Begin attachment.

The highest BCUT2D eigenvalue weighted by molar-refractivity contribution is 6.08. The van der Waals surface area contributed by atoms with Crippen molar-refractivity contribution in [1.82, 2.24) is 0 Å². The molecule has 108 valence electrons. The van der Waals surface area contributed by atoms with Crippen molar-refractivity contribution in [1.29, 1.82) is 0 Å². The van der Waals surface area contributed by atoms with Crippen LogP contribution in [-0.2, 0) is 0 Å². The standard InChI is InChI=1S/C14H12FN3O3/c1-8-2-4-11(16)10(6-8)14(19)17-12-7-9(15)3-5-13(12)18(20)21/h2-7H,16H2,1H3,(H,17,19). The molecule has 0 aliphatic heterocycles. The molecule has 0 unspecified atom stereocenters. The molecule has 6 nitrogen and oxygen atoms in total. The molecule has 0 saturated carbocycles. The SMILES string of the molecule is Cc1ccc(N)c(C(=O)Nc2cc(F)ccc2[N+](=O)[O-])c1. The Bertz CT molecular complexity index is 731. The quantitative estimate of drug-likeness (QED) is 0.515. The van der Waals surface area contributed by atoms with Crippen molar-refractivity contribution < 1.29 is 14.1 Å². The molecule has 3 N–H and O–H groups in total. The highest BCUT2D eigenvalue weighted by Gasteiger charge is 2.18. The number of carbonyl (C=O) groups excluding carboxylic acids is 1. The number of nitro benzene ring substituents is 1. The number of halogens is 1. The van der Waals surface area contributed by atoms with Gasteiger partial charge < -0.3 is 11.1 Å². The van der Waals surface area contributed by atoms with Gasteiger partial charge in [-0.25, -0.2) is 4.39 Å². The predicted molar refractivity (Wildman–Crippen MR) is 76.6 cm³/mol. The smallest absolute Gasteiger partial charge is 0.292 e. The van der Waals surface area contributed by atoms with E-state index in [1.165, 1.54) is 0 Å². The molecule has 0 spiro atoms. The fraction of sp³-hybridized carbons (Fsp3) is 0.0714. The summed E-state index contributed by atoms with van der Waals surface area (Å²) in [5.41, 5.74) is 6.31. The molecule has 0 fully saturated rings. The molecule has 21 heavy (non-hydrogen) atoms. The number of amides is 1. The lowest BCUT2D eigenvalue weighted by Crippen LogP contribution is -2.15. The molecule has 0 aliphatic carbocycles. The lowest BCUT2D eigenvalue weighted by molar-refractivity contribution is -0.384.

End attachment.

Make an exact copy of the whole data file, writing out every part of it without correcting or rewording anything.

The highest BCUT2D eigenvalue weighted by molar-refractivity contribution is 6.08. The van der Waals surface area contributed by atoms with Crippen molar-refractivity contribution in [1.82, 2.24) is 0 Å². The molecule has 108 valence electrons. The van der Waals surface area contributed by atoms with Crippen molar-refractivity contribution in [1.29, 1.82) is 0 Å². The van der Waals surface area contributed by atoms with Crippen LogP contribution in [-0.2, 0) is 0 Å². The standard InChI is InChI=1S/C14H12FN3O3/c1-8-2-4-11(16)10(6-8)14(19)17-12-7-9(15)3-5-13(12)18(20)21/h2-7H,16H2,1H3,(H,17,19). The molecule has 0 aliphatic heterocycles. The molecule has 0 unspecified atom stereocenters. The molecule has 6 nitrogen and oxygen atoms in total. The molecule has 0 saturated carbocycles. The SMILES string of the molecule is Cc1ccc(N)c(C(=O)Nc2cc(F)ccc2[N+](=O)[O-])c1. The Bertz CT molecular complexity index is 731. The quantitative estimate of drug-likeness (QED) is 0.515. The van der Waals surface area contributed by atoms with Crippen molar-refractivity contribution < 1.29 is 14.1 Å². The molecule has 3 N–H and O–H groups in total. The highest BCUT2D eigenvalue weighted by Gasteiger charge is 2.18. The number of carbonyl (C=O) groups excluding carboxylic acids is 1. The number of nitro benzene ring substituents is 1. The number of halogens is 1. The van der Waals surface area contributed by atoms with Gasteiger partial charge < -0.3 is 11.1 Å². The van der Waals surface area contributed by atoms with Gasteiger partial charge in [-0.25, -0.2) is 4.39 Å². The predicted molar refractivity (Wildman–Crippen MR) is 76.6 cm³/mol. The smallest absolute Gasteiger partial charge is 0.292 e. The van der Waals surface area contributed by atoms with E-state index in [1.165, 1.54) is 0 Å². The molecule has 0 spiro atoms. The fraction of sp³-hybridized carbons (Fsp3) is 0.0714. The summed E-state index contributed by atoms with van der Waals surface area (Å²) in [5.41, 5.74) is 6.31. The molecule has 0 fully saturated rings. The molecule has 21 heavy (non-hydrogen) atoms. The number of amides is 1. The lowest BCUT2D eigenvalue weighted by Crippen LogP contribution is -2.15. The molecule has 0 aliphatic carbocycles. The lowest BCUT2D eigenvalue weighted by molar-refractivity contribution is -0.384.